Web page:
Operational resilience focuses on the organization’s ability to deliver its critical products and services. The Basel Committee on Banking Supervision, for example, defines operational resilience as “the ability of a bank to deliver critical operations through disruption.” A more vertical-agnostic definition is one by Protiviti, which defines operational resilience as the “ability of an organization to withstand adverse changes in its operating environment and continue the delivery of business services and economic functions.”

Organizations can accomplish operational resilience by building resilience into processes and assets, such as within personnel, third-party service providers, communications, physical infrastructure (structure and recovery), data (backup and replication), power, cyber resilience, telecommunications, change management, and resumption of operations as built into the FFIEC BCM framework.

A More Holistic Program for Greater Business Resilience

Many reported that what made their COVID-19 response successful was breaking down silos and increasing collaboration. “Crises like the COVID-19 pandemic highlight the importance of effective collaboration for long-term commercial success,” states an article in the Harvard Business Review.

Organizations are finding that there are inconsistencies and redundancies in plans and that teams are disjointed and less effective without collaboration. Companies also realized that all personnel were important in their success and concluded that business resilience must be an enterprise-wide effort.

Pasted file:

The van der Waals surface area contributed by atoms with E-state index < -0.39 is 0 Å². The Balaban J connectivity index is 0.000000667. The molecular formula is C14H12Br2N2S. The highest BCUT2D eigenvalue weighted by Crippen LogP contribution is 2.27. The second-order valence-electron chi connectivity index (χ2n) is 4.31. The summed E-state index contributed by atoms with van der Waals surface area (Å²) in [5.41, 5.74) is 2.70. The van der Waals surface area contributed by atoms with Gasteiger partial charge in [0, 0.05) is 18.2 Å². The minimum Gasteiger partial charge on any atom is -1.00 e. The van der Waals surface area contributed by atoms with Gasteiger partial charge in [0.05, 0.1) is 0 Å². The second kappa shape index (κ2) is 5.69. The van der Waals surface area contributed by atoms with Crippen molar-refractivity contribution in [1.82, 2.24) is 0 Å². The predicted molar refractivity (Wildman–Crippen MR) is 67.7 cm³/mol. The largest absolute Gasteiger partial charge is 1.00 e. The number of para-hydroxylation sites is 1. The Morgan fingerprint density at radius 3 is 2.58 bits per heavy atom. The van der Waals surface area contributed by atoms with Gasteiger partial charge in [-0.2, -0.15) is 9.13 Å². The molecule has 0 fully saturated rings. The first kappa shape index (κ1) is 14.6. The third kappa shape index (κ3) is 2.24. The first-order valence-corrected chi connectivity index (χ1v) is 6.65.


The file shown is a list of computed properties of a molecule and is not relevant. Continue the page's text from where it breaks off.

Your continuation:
As a result, organizations are now looking to implement or enhance strategies to ensure these elements in the next crisis. The recent BCI survey on business continuity and resilience found that “COVID-19 continues to drive better interdepartmental collaboration as well as more effective industry collaboration.” This is reinforced by C-level executives surveyed by Deloitte regarding building a resilient organization, noting that “removing silos within our organization and focusing more on cross-functional collaboration was a top strategic action that CXOs were focused on both before and during 2020.”

Build the foundation in the preparation phase. Promote collaboration and consistency by formalizing a resilience team, group, or department that brings together multi-risk and resilience disciplines. These disciplines can include crisis management, business continuity, disaster recovery, information security, emergency management, risk management, vendor management, and areas that support them, like human resources or security. Additionally, leadership must recognize that everyone in the organization is integral in a response; therefore, plans should consider everyone, not just those deemed critical.

To support these efforts, utilize technology to centralize and break down silos among the resilience and operational risk areas. Technology provides a central location for these multiple, cross-functional teams to create, maintain, and standardize plans. It also provides a holistic view and monitoring system of the organization’s resilience program.